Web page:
The operators of Rivers Casino and SugarHouse Casino got penalties by Pennsylvania regulators for allowing underage gambling and intoxicated patron incident
The Pennsylvania Gaming Control Board fined two state casinos for incidents involving intoxicated customers and underage people being allowed access to the gaming floor and being served alcohol, it was announced on Wednesday when the regulator’s latest regular meeting took place.
Holdings Acquisitions, Co., LP, which operates Rivers Casino in Pittsburgh, was slapped a $90,000 fine for multiple incidents of underage gambling and people under the legal age being served alcohol while on the gaming floor.
The Gaming Control Board cited seven separate occasions on which Rivers Casino was found to have allowed underage gamblers access to the gaming floor, have allowed them to gamble, and have served alcohol to some of them.
One of the incidents involved a 17-year-old girl who gained access to the casino resort’s gaming floor and was able to play at its slot machines. Six other incidents involved 20-year-old customers who gained access to the gaming floor, were able to gamble at its gaming tables and slot machines, and were served alcohol.
SugarHouse, Too, Gets a Hefty Fine
SugarHouse HSP Gaming, LP, too, got fined by the state gambling regulator. The company holds a license to operate SugarHouse Casino in Philadelphia. It received a $15,000 financial penalty for failures at its gaming floor.
The Pennsylvania Gaming Control Board said Wednesday that the fine imposed on SugarHouse Casino stemmed from the gambling venue’s failure to monitor properly the serving of complementary alcoholic beverages to a customer. That enabled the customer to gamble in an intoxicated state and to cause multiple disturbances at the casino floor.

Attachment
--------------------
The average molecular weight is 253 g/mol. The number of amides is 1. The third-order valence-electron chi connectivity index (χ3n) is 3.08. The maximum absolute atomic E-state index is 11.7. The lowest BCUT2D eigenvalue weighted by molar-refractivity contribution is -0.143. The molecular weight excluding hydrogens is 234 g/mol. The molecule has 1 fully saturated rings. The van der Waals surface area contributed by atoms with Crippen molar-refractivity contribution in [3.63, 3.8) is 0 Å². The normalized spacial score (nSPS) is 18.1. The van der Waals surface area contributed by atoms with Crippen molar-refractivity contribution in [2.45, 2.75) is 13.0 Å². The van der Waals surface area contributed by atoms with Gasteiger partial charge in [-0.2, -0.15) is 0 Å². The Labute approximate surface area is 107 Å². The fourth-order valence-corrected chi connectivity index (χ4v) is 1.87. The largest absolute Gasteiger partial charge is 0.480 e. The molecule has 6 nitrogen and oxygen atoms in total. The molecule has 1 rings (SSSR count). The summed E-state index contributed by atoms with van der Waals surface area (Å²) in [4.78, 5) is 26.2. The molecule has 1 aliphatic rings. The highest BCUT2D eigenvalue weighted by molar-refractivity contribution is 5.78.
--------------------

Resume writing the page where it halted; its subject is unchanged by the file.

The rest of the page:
In a separate decision, the Pennsylvania gambling regulator gave the nod to Mohegan Sun Pocono to provide sports betting services. That decision arrived as the state’s gambling operators are gearing up preparations to launch their online sports betting products.
The owner of Parx Casino in Bensalem had its Category 1 Racetrack Casino Operator license renewed by the state regulator during its Wednesday meeting. In addition, Parx informed the Gaming Control Board that it plans to test its online sports gambling systems this month and to go live with online betting in early June.
The Bensalem-based casino will thus become Pennsylvania’s first gambling venue to launch digital wagering. The move is expected to accelerate the growth of the state’s sports betting market.
Pennsylvania legalized sports betting in the fall of 2017 as part of a larger gambling overhaul package signed by Gov. Tom Wolf. However, the state’s first sports betting facilities opened doors in November 2018.
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